UI students voice concerns over minority representation in 2021 Campus Climate Survey

University of Iowa undergraduate students show concern about responses of minority student populations in the 2021 Campus Climate Survey report.


Larry Phan

Photo Illustration

Arabia Parkey, News Reporter

After the release of the 2021 Campus Climate Survey report and the opening of the 2022 survey, undergraduate students reacted to the survey results and voiced their concerns to The Daily Iowan.

The University of Iowa Division of Diversity, Equity, and Inclusion conducts periodic campus climate surveys to gauge student perceptions of belonging on campus and equity in student achievement.

UI first-year student Dana Egan, who is Black, said that some of the wording used in the survey concerned her, including the grouping of multiple racial and ethnic groups into the underrepresented minority (URM) category.

“I don’t even know what that term really stands for, but I do know that it’s not separate, and I feel like if it was separate, they might get a ton of much different results than just having that clump,” Egan said.

The URM category encompasses students identifying as Black, Latinx, Native Hawaiian or Pacific Islander, and American Indian or Alaskan Native, according to the survey.

According to the survey, 75 percent of URM undergraduate students feel that their social identity is respected on campus.

Andre Perry, director of arts, engagement, and inclusion and senior advisor to the executive officer of the UI Division of Diversity, Equity, and Inclusion, said a factor in using the term URM is to ensure a large enough sample size to account for the different racial and ethnic groups on campus.

If there were fewer than 10 respondents in any of the categories, it would not be detailed in the survey report to maintain the confidentiality of the data, Perry said.

“That is probably the most important thing, is that we need to respect the confidentiality of this survey so that all of us, like faculty, staff, students, that we feel comfortable taking it,” Perry said. “We’ve got to feel that our information can meet people in an ethical way.”

UI fourth-year Olivia Manaligod said the experiences of the diverse racial and ethnic groups deserve deeper investigations and improvements to be made, instead of grouping them into a single category.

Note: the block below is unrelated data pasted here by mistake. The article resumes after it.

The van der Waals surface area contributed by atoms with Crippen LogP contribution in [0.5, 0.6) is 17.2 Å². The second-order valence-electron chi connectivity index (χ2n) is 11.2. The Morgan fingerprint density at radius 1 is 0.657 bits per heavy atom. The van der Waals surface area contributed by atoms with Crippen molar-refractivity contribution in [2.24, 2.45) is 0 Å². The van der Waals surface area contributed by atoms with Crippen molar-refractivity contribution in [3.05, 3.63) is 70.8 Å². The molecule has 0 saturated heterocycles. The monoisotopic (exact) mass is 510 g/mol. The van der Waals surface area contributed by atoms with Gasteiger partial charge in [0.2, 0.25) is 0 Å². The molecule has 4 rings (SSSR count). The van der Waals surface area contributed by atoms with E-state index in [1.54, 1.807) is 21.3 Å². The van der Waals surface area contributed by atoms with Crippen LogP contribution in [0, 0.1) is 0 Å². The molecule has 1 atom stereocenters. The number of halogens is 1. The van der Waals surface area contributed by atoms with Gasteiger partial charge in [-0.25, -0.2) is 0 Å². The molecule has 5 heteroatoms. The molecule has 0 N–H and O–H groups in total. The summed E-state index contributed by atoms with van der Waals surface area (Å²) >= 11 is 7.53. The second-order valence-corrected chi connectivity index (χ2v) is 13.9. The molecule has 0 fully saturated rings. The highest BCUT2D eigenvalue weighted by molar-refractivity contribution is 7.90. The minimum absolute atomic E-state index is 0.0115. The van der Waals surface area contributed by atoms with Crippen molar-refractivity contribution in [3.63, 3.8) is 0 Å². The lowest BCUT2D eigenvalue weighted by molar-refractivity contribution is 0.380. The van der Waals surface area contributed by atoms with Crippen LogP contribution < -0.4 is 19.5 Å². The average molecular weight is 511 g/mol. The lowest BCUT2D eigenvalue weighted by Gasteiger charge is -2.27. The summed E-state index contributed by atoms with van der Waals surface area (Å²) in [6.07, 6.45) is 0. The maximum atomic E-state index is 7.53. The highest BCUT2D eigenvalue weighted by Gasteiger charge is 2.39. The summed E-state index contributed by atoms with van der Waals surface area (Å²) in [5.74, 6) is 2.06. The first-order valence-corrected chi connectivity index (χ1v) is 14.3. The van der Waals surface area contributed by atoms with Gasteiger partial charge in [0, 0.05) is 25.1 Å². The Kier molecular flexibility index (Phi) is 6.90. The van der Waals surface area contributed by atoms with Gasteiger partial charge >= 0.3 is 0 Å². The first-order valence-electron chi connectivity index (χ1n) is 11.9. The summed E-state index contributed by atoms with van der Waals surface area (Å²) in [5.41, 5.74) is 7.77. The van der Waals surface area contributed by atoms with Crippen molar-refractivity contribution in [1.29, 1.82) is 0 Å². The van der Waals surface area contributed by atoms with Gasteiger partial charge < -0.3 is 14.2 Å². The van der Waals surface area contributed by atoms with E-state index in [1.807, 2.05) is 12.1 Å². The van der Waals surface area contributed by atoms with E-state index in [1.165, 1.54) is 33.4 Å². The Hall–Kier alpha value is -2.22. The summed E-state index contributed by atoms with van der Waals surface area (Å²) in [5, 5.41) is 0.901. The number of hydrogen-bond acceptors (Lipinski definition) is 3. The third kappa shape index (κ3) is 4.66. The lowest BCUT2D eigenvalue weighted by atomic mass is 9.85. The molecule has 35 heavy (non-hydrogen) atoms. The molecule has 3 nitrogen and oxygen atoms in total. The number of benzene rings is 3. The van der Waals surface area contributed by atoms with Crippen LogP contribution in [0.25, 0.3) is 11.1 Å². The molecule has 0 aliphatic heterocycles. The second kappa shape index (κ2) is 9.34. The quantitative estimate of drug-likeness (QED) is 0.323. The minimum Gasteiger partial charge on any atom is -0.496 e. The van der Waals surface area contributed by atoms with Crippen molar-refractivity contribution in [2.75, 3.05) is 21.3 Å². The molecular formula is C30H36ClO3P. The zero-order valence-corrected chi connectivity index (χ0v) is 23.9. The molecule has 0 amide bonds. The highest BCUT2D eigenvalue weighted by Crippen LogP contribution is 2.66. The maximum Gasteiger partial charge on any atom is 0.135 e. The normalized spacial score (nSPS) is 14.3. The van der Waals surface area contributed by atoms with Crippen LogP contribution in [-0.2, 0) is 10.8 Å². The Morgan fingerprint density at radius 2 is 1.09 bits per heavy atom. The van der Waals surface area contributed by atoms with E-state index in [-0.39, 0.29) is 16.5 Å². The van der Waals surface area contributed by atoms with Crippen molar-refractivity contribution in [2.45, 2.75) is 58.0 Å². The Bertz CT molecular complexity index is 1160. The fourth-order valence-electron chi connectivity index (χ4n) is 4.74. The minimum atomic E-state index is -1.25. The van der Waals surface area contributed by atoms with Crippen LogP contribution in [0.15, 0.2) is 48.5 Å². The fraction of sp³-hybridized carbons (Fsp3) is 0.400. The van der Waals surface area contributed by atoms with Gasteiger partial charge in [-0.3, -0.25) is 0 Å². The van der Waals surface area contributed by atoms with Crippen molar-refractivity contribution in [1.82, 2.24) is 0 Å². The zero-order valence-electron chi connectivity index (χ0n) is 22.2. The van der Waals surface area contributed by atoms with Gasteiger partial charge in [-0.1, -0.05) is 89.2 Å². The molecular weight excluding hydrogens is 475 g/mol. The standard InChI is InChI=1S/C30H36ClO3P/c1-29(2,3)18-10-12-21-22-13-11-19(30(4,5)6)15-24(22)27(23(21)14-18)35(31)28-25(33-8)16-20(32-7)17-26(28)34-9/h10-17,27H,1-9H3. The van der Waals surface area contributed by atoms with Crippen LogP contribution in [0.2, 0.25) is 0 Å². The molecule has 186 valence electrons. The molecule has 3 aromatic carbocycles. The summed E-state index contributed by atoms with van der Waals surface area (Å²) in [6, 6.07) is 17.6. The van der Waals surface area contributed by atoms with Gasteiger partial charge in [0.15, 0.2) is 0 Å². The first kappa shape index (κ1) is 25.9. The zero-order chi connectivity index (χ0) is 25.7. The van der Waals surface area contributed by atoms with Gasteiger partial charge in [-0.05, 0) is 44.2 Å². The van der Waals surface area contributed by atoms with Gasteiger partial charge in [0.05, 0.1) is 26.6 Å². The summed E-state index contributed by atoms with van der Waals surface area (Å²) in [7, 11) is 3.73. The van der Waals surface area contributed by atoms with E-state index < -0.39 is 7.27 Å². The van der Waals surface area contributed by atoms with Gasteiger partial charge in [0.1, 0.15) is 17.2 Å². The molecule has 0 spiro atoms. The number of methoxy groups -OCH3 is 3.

“I think, in general, to lump all minorities together is really disrespectful, just because like, Black students are going to face very different experiences than Latino students,” Manaligod said. “To not go in-depth with it or treat it as an actual issue is also frustrating.”

Hariram Saravanan, an Indian American student who is also a UI fourth-year, said the overall length of the survey and the variety of topics were fatiguing.

Data visualization by Kelsey Harrell/The Daily Iowan

“In my opinion, I think it was kind of flawed to have such a long survey encompassing several different ideas and thoughts into one thing,” Saravanan said. “Because I feel like – myself included – toward the end of the survey, I was just trying to get it over and done with.”

Manaligod said that it’s necessary to go beyond surveys in efforts to increase diversity, equity, and inclusion. She suggested that the university engages in more outreach to student organizations and the Multicultural and International Student Support and Engagement office.

“Across America, across the world, it’s very clear that minorities are not treated well,” Manaligod said. “You can just assume at any institution, especially predominantly white institutions, that that’s going to be the case and that you can always improve.”

Perry said recommendations based on the survey and from the DEI division are brought into strategic plan meetings to ensure that the feedback is incorporated into the 2022-2027 UI strategic plan.

“We want to see things changed, written down because the conversation is important, and we do need to build community and relationships and trust with each other,” Perry said. “But we know when a rule changes, a policy changes, that’s when the university changes.”

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